African Fish Eagles at Mackers Riverbend
We are so excited at Macker Riverbend – a pair African Fish Eagles have made their home at Mackers – we hear them all the time. Our birding experts have confirmed our sighting. At Mackers we have a wide variety of bird life. The Kruger Park, a mere 24 kms away, it is without doubt the finest birding locality in southern Africa.
For the birder, the high diversity and density of bird species is the great attraction. The wide range of habitats is responsible for a bird list of over 550 species, while the productivity of these habitats is such that many species occur in abundance. The Park is especially good for large raptors which are rare outside of extensive conservation areas, while many other scarce and migrant species are attracted to it's unspoilt wilderness.
Be sure to book your stay at Mackers Riverbend next time you wish to visit the Kruger National Park – we will do the rest…. Come and ‘bird’ with us, relaxation does not get any better than this beautifully appointed and scenic destination.
A bit about the African Fish Eagle
Widespread in South Africa, the Fish Eagle is particularly common in and around some of the Rift Valley lakes. So well known and clear is the call of this bird that it is often known as "the Voice of Africa".
A handsome bird, the African Fish Eagle is easily recognised by its pure white head, the striking contrast between the white upper-body and tail, the chestnut belly and the black wings. The sexes look alike but the female is the larger of the two.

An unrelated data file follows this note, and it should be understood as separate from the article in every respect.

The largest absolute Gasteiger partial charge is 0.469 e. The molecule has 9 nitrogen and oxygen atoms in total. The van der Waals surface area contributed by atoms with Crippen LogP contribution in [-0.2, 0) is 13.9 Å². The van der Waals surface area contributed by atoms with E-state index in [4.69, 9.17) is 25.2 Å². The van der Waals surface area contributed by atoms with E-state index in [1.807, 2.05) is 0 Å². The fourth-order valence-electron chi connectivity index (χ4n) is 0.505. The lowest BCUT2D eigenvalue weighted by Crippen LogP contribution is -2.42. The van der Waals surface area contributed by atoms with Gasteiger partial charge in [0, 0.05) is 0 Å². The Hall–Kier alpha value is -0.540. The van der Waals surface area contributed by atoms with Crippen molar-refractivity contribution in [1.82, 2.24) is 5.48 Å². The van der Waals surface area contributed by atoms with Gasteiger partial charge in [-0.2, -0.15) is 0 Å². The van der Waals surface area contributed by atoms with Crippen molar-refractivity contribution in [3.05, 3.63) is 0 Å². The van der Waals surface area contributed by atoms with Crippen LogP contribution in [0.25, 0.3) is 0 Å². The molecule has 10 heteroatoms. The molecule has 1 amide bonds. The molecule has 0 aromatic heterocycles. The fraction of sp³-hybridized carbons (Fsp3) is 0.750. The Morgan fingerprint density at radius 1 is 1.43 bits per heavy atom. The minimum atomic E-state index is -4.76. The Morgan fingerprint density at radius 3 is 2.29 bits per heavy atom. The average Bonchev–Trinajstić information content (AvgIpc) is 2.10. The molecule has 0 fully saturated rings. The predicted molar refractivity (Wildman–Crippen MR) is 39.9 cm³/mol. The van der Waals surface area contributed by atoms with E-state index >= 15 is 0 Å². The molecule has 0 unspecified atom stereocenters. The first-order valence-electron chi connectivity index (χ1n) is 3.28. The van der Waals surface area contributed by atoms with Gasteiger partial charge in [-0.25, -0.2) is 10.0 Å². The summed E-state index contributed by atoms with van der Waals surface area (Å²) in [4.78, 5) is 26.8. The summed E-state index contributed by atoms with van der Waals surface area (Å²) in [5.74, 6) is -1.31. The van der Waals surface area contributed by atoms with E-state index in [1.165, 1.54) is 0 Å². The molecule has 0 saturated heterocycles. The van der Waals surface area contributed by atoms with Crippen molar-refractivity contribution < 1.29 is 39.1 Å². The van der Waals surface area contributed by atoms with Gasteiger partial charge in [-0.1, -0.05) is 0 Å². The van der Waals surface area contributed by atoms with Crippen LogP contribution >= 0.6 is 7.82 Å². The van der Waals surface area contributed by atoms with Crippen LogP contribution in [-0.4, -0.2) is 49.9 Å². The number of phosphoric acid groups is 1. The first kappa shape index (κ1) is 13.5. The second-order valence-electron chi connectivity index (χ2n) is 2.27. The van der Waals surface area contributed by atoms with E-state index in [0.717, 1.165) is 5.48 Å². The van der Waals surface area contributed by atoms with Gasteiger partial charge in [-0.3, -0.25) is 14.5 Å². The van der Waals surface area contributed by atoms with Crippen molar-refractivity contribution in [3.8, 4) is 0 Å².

The African Fish Eagle is most frequently seen sitting high in a tall tree from where it has a good view of the stretch of river, lakeshore or coastline which is its territory. Near a lake with an abundant food supply, a pair may require less than a km² of water to find enough food, whereas next to a small river, they may require a stretch of 25km or more.
Range mass: 2 - 3.6 kg.
Range length: 63 - 77 cm.
Range wingspan: 175 - 210 cm.
The African Fish Eagle is most frequently seen by the rivers, lakes and coasts of Africa south of the Sahara. Near Lake Victoria and the other great lakes of Central Africa it is to be seen in large numbers. The African Fish Eagle is usually seen in pairs inside and outside the breeding season, even sharing kills made by either of them. They spend more time perched than flying, and usually settle for the day by mid morning.
Widespread in South Africa, the African Fish Eagle is particularly common in and around some of the Rift Valley lakes.
Their main food is fish, sometimes dead, but mostly caught live. Catfish and lungfish are among the most frequent. They also catch and eat some water birds, including their young. The birds most frequently taken include ibis, storks, herons and spoonbills and especially the Lesser Flamingo. They also eat some carrion. Live caught fish account for about 90% of their diet.
The African Fish eagle usually lives in pairs and spend most of their time perched on branches, overlooking water. Extremely effecient hunters, they only spend little time hunting and most of their day at leisure after a successful kill made early in the day.
12 to 14 years in the wild, up to 40 years in captivity.
Primates, Nile Monitors and Snakes.
Krugerpark.co.za; eol.org; BBC Nature and arkive.org.